The accelerating pace of food price inflation in recent months has come as a nasty shock to British consumers, who had grown accustomed to their weekly shop becoming cheaper relative to household incomes.

According to data from the British Retail Consortium and NielsenIQ, UK food prices were 13.3 per cent higher in November than in the same month a year ago. The official ONS measure is even higher, at 16 per cent for the same month. Not since the late 1970s have prices risen at such a rate.

Supermarkets all say their own prices are rising at a slower rate than the headline figures, which make no allowance for shoppers trading down to cheaper products or simply buying less.

But they also acknowledge that customers are feeling the squeeze and looking to economise in any way they can. Several have publicly stated that they will forgo some profit this year to keep pricing competitive.

If they are not profiting from rising prices who — if anyone — is?

Feed, fuel and fertiliser

The most significant costs across the food chain are the “three F’s” — feed, fuel and fertiliser. Increases in the prices of these are felt first by farmers, followed by processors and finally by retailers and their customers.

Processors are often shielded from price increases for a while by forward purchasing of ingredients. Charles Hall, head of research at Peel Hunt, said this meant it was quite normal for price rises to take six months or more to filter through to the consumer.

“If you take dairy, farmers started to see feed prices rise at the end of 2021. That then accelerated into 2022 with the Ukraine war but the prices of milk didn’t really start to rise until May,” he said.

Livestock farming had been particularly affected by rising feed prices, because it accounted for up to 70 per cent of the cost of rearing chickens and pigs, he added.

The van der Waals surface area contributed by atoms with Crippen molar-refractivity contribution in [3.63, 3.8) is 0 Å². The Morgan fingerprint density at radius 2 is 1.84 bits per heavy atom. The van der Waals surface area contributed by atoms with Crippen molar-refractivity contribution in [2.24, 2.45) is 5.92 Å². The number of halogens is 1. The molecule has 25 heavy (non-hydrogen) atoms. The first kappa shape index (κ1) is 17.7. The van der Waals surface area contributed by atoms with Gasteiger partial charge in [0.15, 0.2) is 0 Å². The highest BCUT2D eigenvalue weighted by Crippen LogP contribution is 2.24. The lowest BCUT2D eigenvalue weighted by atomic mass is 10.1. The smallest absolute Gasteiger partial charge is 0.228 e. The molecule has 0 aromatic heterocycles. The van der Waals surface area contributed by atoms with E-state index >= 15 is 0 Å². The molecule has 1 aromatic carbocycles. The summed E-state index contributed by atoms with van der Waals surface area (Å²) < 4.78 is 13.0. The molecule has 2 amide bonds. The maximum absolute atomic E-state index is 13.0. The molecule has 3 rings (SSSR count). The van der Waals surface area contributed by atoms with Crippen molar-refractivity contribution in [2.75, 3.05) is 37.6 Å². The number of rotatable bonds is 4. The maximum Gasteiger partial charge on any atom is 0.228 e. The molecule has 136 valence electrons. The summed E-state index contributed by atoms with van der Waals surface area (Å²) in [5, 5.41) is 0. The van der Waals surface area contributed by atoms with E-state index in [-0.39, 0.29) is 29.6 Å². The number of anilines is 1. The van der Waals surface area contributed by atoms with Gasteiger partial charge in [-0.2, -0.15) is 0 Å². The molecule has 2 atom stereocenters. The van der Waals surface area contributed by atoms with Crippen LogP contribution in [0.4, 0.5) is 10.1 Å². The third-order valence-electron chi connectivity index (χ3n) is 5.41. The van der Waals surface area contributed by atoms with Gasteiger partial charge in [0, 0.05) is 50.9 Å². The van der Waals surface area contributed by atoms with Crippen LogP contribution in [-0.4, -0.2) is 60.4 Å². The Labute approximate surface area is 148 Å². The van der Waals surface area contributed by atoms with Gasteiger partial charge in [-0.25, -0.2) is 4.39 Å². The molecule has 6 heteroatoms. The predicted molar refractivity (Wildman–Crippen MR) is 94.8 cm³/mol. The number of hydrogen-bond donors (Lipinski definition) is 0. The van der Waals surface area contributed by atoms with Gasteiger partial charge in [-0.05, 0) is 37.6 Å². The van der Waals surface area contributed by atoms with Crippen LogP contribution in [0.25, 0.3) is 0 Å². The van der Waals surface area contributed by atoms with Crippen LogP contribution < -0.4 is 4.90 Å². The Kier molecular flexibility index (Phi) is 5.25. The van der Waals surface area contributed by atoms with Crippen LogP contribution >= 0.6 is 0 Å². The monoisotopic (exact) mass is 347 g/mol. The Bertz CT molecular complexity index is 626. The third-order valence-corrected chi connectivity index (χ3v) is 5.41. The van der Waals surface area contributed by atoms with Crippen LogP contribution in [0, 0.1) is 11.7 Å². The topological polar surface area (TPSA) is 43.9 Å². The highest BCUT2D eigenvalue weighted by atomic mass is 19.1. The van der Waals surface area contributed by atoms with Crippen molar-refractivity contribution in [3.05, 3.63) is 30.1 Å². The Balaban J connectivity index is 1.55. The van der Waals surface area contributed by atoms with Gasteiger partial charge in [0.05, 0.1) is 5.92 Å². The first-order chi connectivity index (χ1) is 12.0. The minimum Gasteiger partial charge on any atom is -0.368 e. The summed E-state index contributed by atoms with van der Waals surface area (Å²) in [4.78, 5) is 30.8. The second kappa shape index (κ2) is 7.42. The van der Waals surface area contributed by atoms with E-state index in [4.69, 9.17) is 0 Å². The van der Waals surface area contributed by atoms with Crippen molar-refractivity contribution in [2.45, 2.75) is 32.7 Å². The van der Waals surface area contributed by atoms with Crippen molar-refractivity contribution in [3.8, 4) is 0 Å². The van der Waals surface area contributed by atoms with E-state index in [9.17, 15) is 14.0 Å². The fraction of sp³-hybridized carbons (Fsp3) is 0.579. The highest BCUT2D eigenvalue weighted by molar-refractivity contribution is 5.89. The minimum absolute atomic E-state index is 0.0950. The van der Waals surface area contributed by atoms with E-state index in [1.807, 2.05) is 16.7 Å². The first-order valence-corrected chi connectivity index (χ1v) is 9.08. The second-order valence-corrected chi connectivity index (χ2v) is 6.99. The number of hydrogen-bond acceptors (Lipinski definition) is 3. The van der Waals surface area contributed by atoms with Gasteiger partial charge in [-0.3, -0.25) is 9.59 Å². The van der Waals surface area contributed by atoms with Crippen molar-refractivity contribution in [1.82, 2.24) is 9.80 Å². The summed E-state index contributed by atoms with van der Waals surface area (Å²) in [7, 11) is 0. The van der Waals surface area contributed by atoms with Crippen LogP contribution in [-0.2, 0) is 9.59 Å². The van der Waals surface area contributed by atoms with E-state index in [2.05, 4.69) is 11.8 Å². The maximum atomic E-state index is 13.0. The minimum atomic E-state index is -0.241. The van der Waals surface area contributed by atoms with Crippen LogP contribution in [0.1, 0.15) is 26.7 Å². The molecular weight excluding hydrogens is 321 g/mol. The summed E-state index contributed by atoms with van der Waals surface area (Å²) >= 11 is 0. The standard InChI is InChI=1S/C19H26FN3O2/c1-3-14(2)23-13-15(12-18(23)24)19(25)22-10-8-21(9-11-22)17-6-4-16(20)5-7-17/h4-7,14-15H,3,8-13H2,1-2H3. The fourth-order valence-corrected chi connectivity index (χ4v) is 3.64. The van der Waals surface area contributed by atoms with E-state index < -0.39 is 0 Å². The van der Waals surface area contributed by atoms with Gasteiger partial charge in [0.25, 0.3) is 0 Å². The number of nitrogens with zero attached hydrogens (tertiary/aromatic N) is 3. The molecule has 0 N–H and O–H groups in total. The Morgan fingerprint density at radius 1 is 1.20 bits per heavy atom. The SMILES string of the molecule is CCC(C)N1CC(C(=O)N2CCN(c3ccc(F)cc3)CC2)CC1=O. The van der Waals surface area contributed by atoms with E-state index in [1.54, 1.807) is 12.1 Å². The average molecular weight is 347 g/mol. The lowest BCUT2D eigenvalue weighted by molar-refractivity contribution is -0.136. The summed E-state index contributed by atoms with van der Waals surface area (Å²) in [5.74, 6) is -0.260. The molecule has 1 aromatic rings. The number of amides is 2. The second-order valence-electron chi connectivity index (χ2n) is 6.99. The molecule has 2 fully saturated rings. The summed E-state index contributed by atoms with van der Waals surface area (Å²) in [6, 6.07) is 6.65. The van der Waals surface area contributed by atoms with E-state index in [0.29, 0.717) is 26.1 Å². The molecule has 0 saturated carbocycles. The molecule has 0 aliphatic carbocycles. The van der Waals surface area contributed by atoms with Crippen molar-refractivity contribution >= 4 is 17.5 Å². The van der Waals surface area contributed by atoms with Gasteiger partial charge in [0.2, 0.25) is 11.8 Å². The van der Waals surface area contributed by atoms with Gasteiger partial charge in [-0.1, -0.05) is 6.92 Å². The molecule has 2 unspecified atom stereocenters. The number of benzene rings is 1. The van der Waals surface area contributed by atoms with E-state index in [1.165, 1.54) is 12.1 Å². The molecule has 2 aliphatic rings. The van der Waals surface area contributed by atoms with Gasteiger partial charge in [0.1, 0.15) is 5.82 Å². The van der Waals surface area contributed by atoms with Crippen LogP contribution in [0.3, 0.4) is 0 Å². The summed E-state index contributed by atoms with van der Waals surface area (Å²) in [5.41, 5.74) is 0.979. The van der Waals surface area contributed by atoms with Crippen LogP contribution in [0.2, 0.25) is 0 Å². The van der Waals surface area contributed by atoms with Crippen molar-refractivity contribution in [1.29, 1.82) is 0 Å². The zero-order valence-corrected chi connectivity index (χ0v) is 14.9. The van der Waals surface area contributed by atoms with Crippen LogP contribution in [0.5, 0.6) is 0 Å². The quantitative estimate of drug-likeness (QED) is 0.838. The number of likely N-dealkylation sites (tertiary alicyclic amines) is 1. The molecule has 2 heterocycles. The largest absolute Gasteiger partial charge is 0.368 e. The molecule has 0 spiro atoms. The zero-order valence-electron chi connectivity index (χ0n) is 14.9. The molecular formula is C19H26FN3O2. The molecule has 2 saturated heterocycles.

The prices of many staple commodities have since fallen back, but some processors will still be on contracts agreed months ago when conditions were different.

“You’ve still got probably another six months before [raw material costs] start to ease off,” said Hall.

At its half-year results in September, prepared meals maker Bakkavor said it expected “significant” inflation to persist throughout 2023, having forecast a 12-14 per cent rise in its current financial year.

Greenback whack

Even if global commodity prices fall, there is a complicating factor for food producers in the UK and Europe.

The US dollar has strengthened this year — partly because it usually does at times of geopolitical uncertainty and partly because the Federal Reserve has raised interest rates more rapidly than other central banks.

Forward purchasing and treasury management will have ameliorated some of this impact. But the effects of a stronger dollar — the currency in which almost all globally traded commodities are priced — are still likely to be felt for the rest of 2023.

Greenhouse effect

Most areas of food processing and retailing are not especially energy-intensive and historically the industry has not worried much about the cost of gas and electricity because it was a relatively small component of overall production costs.

That changed with a vengeance in 2022. Companies such as Premier Foods, meat processor Hilton, poultry giant 2 Sisters and Associated British Foods are often paying three times more for energy compared with a year ago, driving food prices higher.

Hall said the prices of many winter vegetables would rise as growers that used greenhouses passed on higher heating costs. Cucumbers and peppers have already been affected, with prices rising and homegrown crops declining as some farmers decided they were no longer cost-effective.